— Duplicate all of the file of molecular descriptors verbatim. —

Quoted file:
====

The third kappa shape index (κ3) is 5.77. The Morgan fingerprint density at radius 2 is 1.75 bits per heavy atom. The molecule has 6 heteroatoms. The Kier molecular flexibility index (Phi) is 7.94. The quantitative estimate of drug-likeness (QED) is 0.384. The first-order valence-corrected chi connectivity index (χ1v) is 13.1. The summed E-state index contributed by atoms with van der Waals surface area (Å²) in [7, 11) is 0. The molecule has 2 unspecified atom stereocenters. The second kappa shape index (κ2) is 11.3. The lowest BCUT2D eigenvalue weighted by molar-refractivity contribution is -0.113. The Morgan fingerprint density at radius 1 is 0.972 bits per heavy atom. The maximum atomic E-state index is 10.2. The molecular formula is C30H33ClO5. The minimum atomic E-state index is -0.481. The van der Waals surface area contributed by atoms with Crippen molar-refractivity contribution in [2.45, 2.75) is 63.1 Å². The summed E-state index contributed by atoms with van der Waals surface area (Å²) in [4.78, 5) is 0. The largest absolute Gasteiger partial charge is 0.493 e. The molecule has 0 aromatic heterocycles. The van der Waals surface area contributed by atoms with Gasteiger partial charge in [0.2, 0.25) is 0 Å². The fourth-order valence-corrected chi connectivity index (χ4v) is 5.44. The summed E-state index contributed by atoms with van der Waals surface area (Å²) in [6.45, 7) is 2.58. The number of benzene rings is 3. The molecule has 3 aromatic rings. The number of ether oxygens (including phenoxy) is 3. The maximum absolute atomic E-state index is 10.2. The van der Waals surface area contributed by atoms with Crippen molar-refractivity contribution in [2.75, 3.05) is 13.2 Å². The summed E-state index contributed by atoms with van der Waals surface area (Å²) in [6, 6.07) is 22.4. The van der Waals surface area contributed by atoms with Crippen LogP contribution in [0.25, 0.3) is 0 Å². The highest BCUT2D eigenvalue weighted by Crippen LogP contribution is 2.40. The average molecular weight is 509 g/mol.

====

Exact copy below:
The third kappa shape index (κ3) is 5.77. The Morgan fingerprint density at radius 2 is 1.75 bits per heavy atom. The molecule has 6 heteroatoms. The Kier molecular flexibility index (Phi) is 7.94. The quantitative estimate of drug-likeness (QED) is 0.384. The first-order valence-corrected chi connectivity index (χ1v) is 13.1. The summed E-state index contributed by atoms with van der Waals surface area (Å²) in [7, 11) is 0. The molecule has 2 unspecified atom stereocenters. The second kappa shape index (κ2) is 11.3. The lowest BCUT2D eigenvalue weighted by molar-refractivity contribution is -0.113. The Morgan fingerprint density at radius 1 is 0.972 bits per heavy atom. The maximum atomic E-state index is 10.2. The molecular formula is C30H33ClO5. The minimum atomic E-state index is -0.481. The van der Waals surface area contributed by atoms with Crippen molar-refractivity contribution in [2.45, 2.75) is 63.1 Å². The summed E-state index contributed by atoms with van der Waals surface area (Å²) in [4.78, 5) is 0. The largest absolute Gasteiger partial charge is 0.493 e. The molecule has 0 aromatic heterocycles. The van der Waals surface area contributed by atoms with Gasteiger partial charge in [0.2, 0.25) is 0 Å². The fourth-order valence-corrected chi connectivity index (χ4v) is 5.44. The summed E-state index contributed by atoms with van der Waals surface area (Å²) in [6.45, 7) is 2.58. The number of benzene rings is 3. The molecule has 3 aromatic rings. The number of ether oxygens (including phenoxy) is 3. The maximum absolute atomic E-state index is 10.2. The van der Waals surface area contributed by atoms with Crippen molar-refractivity contribution in [2.75, 3.05) is 13.2 Å². The summed E-state index contributed by atoms with van der Waals surface area (Å²) in [6, 6.07) is 22.4. The van der Waals surface area contributed by atoms with Crippen LogP contribution in [0.25, 0.3) is 0 Å². The highest BCUT2D eigenvalue weighted by Crippen LogP contribution is 2.40. The average molecular weight is 509 g/mol.